While Christian themes are present in this book as well, they are not as prominently displayed in this series as they were in Lawhead's previous works such as The Pendragon Cycle or The Song of Albion Trilogy.

I thoroughly enjoyed this book and quickly moved on to the next one. I cannot recommend it enough.
reviewed Hood (King Raven, Bk 1) on + 40 more book reviews
I enjoyed "Hood". It was a refreshing look at Robin Hood.
reviewed Hood (King Raven, Bk 1) on + 306 more book reviews
Robin Hood in Wales. It works. I enjoyed this book it was a fast read and had many well thought characters. Now to find the second one.
reviewed Hood (King Raven, Bk 1) on + 902 more book reviews
This is Book 1 of The King Raven Trilogy.

Kudos to Stephen Lawhead for taking yet another worn-out legend and breathing brand new life into it. The concept of making an English Robin Hood into the Welsh Rhi Bran y Hud works incredibly well and it makes for interesting, engaging, and fast-paced reading.

As the opening book of the trilogy, this book strikes a good balance between character introduction and conflict. The internal politics of the time are slightly difficult to keep straight (there are a lot of kings, dukes, barons, counts, knights, priests, abbots, bishops, etc to keep up with) and Lawhead does a masterful job of laying bare the social and political trials for the people of this time.

To better understand the context of this era, I would recommend reading the Author's Note "Robin Hood in Wales?" located at the back of the book before you read the book itself. This will not provide any spoilers for the book itself, and will help you to better understand the context of the political and cultural implications of all that the book contains.

While Christian themes are present in this book as well, they are not as prominently displayed in this series as they were in Lawhead's previous works such as The Pendragon Cycle or The Song of Albion Trilogy.

I thoroughly enjoyed this book and quickly moved on to the next one. I cannot recommend it enough.
reviewed Hood (King Raven, Bk 1) on + 732 more book reviews
I did not realize this was a three part series so I was frustrated by how long we spent on the character before he became Robin Hood. I loved the section when he was leading his people in the woods, but there wasn't much of it. I'm not invested enough to get the next volume.
reviewed Hood (King Raven, Bk 1) on + 902 more book reviews
This is Book 1 of The King Raven Trilogy.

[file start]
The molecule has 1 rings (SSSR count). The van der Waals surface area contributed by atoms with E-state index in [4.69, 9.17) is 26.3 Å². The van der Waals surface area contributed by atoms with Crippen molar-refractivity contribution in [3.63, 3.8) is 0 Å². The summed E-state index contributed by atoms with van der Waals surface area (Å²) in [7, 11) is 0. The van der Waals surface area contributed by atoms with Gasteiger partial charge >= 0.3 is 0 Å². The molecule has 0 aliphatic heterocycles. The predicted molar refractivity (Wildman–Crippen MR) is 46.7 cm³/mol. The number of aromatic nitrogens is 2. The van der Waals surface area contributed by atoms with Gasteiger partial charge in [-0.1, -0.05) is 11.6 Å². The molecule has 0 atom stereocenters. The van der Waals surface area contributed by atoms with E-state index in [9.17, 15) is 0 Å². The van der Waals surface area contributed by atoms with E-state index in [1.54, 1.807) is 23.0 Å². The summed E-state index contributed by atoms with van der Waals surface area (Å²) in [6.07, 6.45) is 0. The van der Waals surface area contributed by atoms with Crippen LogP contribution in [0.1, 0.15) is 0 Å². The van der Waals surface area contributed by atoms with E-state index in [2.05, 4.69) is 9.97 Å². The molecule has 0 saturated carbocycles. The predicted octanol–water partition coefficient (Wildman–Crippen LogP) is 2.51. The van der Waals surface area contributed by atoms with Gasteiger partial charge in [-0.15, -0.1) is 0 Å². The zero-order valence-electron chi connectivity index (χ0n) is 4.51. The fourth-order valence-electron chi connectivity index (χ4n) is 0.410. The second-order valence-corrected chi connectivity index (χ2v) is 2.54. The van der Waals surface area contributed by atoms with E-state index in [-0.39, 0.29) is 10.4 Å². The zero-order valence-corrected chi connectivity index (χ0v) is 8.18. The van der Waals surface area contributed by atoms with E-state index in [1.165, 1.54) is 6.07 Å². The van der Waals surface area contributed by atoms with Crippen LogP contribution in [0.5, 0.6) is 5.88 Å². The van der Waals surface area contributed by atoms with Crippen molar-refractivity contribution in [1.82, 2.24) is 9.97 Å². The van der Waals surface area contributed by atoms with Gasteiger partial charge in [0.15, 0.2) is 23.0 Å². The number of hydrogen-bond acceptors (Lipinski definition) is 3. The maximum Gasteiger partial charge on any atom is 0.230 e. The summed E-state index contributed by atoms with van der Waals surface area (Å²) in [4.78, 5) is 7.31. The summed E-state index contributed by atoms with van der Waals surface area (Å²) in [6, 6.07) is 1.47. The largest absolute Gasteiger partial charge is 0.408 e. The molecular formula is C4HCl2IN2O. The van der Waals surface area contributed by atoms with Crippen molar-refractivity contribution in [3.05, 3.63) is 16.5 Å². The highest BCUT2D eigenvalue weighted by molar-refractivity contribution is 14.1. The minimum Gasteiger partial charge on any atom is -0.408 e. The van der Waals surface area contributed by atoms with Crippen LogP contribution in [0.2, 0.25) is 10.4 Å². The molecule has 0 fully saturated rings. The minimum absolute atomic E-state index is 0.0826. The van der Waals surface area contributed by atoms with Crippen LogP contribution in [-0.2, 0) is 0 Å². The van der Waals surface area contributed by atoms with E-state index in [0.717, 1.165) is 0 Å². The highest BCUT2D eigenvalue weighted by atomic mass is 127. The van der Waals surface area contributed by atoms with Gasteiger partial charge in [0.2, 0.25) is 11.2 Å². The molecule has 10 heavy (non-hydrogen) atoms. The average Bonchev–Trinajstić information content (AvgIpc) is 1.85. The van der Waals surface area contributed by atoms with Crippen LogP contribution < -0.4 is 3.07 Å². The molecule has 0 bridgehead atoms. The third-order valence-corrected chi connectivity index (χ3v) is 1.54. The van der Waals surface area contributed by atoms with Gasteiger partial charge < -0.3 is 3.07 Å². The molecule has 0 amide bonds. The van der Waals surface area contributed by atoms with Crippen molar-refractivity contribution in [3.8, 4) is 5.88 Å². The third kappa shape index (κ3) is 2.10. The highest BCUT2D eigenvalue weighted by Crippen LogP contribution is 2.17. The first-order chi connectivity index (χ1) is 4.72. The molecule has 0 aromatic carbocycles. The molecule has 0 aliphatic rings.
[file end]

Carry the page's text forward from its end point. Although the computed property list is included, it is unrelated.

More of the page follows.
Kudos to Stephen Lawhead for taking yet another worn-out legend and breathing brand new life into it. The concept of making an English Robin Hood into the Welsh Rhi Bran y Hud works incredibly well and it makes for interesting, engaging, and fast-paced reading.

As the opening book of the trilogy, this book strikes a good balance between character introduction and conflict. The internal politics of the time are slightly difficult to keep straight (there are a lot of kings, dukes, barons, counts, knights, priests, abbots, bishops, etc to keep up with) and Lawhead does a masterful job of laying bare the social and political trials for the people of this time.

To better understand the context of this era, I would recommend reading the Author's Note "Robin Hood in Wales?" located at the back of the book before you read the book itself. This will not provide any spoilers for the book itself, and will help you to better understand the context of the political and cultural implications of all that the book contains.

While Christian themes are present in this book as well, they are not as prominently displayed in this series as they were in Lawhead's previous works such as The Pendragon Cycle or The Song of Albion Trilogy.

I thoroughly enjoyed this book and quickly moved on to the next one. I cannot recommend it enough.
reviewed Hood (King Raven, Bk 1) on + 902 more book reviews
This is Book 1 of The King Raven Trilogy.

Kudos to Stephen Lawhead for taking yet another worn-out legend and breathing brand new life into it. The concept of making an English Robin Hood into the Welsh Rhi Bran y Hud works incredibly well and it makes for interesting, engaging, and fast-paced reading.

As the opening book of the trilogy, this book strikes a good balance between character introduction and conflict. The internal politics of the time are slightly difficult to keep straight (there are a lot of kings, dukes, barons, counts, knights, priests, abbots, bishops, etc to keep up with) and Lawhead does a masterful job of laying bare the social and political trials for the people of this time.

To better understand the context of this era, I would recommend reading the Author's Note "Robin Hood in Wales?" located at the back of the book before you read the book itself. This will not provide any spoilers for the book itself, and will help you to better understand the context of the political and cultural implications of all that the book contains.

While Christian themes are present in this book as well, they are not as prominently displayed in this series as they were in Lawhead's previous works such as The Pendragon Cycle or The Song of Albion Trilogy.

I thoroughly enjoyed this book and quickly moved on to the next one. I cannot recommend it enough.